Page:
When I became fully self-employed, I thought I would be able to fix all the glaring problems with the “employee schedule” by simply doing the opposite of what I didn’t like.
Well, I’m here to tell you that these proposed solutions did NOT work out like I thought they would. Not even close, actually.
Here are some some assumptions I had about entrepreneur life that turned out to be false:
1.) About sleeping in…
What I said: “6am is too early to wake up! When I’m my own boss I’ll make my own schedule and wake up when I feel like it!”
What I found:
Uhmmm yeah. I was completely wrong and this was a hard lesson. If you read biographies or stories about the world’s most successful people, you’ll hear over and over again that they get up at INSANE hours like 3 and 4am to start working. Of course, I never wanted to do this. I figured that even if I stayed up late, as long as I got sleep, it didn’t really matter when I got up the next day. 8 hours is 8 hours, right?
Unfortunately, getting up early makes a huge difference. Waking up at 5 or 6AM allows me to have an entirely different day than waking up at 10am, simply because I’m getting a 4-5 hour jump on projects when I’m primed to be most productive. There’s nothing going on that early in the morning. I can wake up, get my coffee, hit the gym (if it’s a training day), come back, get a solid 3 hours of work in and be ready to go by the time the rest of the world is buzzing.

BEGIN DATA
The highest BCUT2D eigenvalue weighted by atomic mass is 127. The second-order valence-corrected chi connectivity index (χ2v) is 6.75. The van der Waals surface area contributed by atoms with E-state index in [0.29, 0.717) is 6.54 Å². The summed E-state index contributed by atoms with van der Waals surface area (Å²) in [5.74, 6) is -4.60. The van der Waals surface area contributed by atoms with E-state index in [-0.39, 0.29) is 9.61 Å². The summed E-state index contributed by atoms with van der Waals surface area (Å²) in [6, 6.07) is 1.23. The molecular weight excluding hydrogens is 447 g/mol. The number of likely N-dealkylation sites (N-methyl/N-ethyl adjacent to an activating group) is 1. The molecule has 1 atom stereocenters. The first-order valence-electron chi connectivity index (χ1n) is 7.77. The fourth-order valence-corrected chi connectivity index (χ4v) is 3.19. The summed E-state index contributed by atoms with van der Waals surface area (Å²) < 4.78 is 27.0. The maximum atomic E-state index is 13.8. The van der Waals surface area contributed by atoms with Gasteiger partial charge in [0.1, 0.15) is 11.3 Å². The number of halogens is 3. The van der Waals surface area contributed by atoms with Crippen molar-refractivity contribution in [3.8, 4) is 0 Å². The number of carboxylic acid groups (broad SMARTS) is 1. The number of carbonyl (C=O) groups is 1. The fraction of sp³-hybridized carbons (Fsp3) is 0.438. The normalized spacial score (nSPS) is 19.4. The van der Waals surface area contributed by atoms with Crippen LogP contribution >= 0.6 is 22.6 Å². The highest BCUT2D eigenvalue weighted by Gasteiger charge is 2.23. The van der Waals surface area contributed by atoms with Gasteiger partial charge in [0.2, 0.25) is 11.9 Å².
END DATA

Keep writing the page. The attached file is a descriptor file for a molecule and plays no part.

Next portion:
I’ve also tested waking up early to do work vs staying up late and I’ve found that the quality of my work waking up at 6AM is far superior to the quality of work staying up until 3am, even if I get 8 hours of sleep in both instances.
B. Franklin was right when he said “Early to bed, early to rise…makes a man healthy, wealthy and wise.”
And that really sucks…because I love sleeping in.
Unfortunately, I can’t.
2.) About free time to work on projects…
What I said: “I don’t have any time to work on hobbies/skills/projects I enjoy. When I work for myself, I’ll make time in the middle of the day to do things that are important. There’s no boss here except me!”
What I found:
I was really convinced that once I controlled my own schedule I’d be able to do what I wanted, when I wanted and fit everything else in around that.
To an extent, that is true. I do have a good amount of flexible time to do what I want.
BUT (and this is a big “but”), I’m still accountable to MANY people. In fact, I’m accountable to more people now than when I actually had a regular job. Even though I don’t have a boss, I have clients, partners and colleagues who depend on me daily to help them with things.
And that’s something worth thinking about — even if you ditch your boss, you’ll still need the support of other people to make it on your own. Nobody is an island.
Additionally, since I don’t have set work hours, any time (and every time) is a possible working hour. If something comes up, I have to handle it. There’s no calling in sick and having someone do my job. It’s all me.